Go around job boards
When I got back from Stockholm, I already knew all about applying through the traditional job boards like indeed, LinkedIn, and so many others. I also knew how frustrating it could be scrolling through pages, not finding a lot, and knowing thousands of other job seekers were doing the same thing.
I decided to cut out the middleman and stop applying through job boards. Instead, I started researching companies I thought I wanted to work for. I’d comb through their websites finding the contact information for their CEO or hiring manager and email them directly.
Even if the company didn’t have a position open it didn’t stop me from reaching out and pitching myself to whoever would listen. My travels and work experience in Sweden were always the first thing I would mention.
Reaching out directly is a bit different than just filling out a job application, and there are a few things you need to know:
- Do your research and know everything you can about the company.
- Don’t be afraid to reach out even if there aren’t any openings listed.
- Treat your email as a cover letter, make it formal, talk about your skill set or a problem you can solve.
Get creative, always mention your international experience, and don’t be limited by what you see on job boards. By reaching out directly to the CEO of my current company I was able to land a job that I love.
Acing the interview
You can research the company, read the books, look up tips and tricks, and practice as much as you want, but an interview can still be a nerve-racking experience - it is for everybody! Hiring managers expect you to be a little nervous. Remember an interview is a two-way street; the hiring manager is there to learn about you, and you’re there to learn about more the company.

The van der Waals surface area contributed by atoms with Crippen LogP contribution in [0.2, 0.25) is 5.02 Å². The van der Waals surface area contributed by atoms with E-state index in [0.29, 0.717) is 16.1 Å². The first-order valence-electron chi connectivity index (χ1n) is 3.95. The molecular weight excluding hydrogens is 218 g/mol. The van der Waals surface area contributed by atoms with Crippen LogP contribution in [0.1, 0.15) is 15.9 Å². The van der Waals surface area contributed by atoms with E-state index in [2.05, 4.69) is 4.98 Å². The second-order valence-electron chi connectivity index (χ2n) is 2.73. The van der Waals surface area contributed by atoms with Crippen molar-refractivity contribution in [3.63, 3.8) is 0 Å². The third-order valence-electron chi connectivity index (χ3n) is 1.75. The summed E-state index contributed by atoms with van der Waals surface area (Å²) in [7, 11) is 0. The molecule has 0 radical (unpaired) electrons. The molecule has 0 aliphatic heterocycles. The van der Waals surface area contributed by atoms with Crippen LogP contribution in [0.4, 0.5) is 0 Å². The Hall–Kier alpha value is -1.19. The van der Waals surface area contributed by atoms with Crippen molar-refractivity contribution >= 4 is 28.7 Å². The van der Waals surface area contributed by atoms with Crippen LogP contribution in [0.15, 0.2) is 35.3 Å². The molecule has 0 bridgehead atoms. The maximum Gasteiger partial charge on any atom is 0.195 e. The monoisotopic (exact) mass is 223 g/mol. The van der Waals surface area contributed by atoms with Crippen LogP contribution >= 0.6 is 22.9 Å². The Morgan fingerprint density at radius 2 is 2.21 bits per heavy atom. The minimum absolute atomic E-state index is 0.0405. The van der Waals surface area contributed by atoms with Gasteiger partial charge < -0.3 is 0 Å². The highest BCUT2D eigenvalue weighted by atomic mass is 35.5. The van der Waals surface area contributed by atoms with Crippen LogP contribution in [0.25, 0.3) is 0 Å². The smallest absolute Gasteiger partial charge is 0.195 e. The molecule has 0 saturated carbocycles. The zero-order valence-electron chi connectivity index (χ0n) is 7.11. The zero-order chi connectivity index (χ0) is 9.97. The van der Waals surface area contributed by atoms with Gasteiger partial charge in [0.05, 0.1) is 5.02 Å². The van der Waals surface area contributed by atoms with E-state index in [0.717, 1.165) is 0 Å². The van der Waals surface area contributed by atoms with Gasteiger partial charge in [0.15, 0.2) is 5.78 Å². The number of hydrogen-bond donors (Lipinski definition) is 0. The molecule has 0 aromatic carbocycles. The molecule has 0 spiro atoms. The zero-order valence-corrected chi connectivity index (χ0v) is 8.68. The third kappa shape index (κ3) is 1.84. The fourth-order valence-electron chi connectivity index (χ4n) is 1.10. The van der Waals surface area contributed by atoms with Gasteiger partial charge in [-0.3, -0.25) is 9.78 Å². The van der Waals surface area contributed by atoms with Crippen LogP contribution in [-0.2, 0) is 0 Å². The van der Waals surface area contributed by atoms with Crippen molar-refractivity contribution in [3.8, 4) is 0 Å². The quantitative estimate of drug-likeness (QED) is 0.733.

There are a few common questions which are guaranteed to come up in nearly every interview including “tell me about yourself.” In all likelihood, it’s the first question you’ll be asked, and even though it sounds like a simple question, it can actually be a tough one to answer. Your answer should be around 60 seconds long and focus on your professional experience including your internship.
Make sure to hit on the fact you have international experience and everything it taught you. You should have already done so in your cover letter, but an interview is your first chance to expand on specific information and talk about how life-changing your experience really was.
Things you should talk about during your interview are: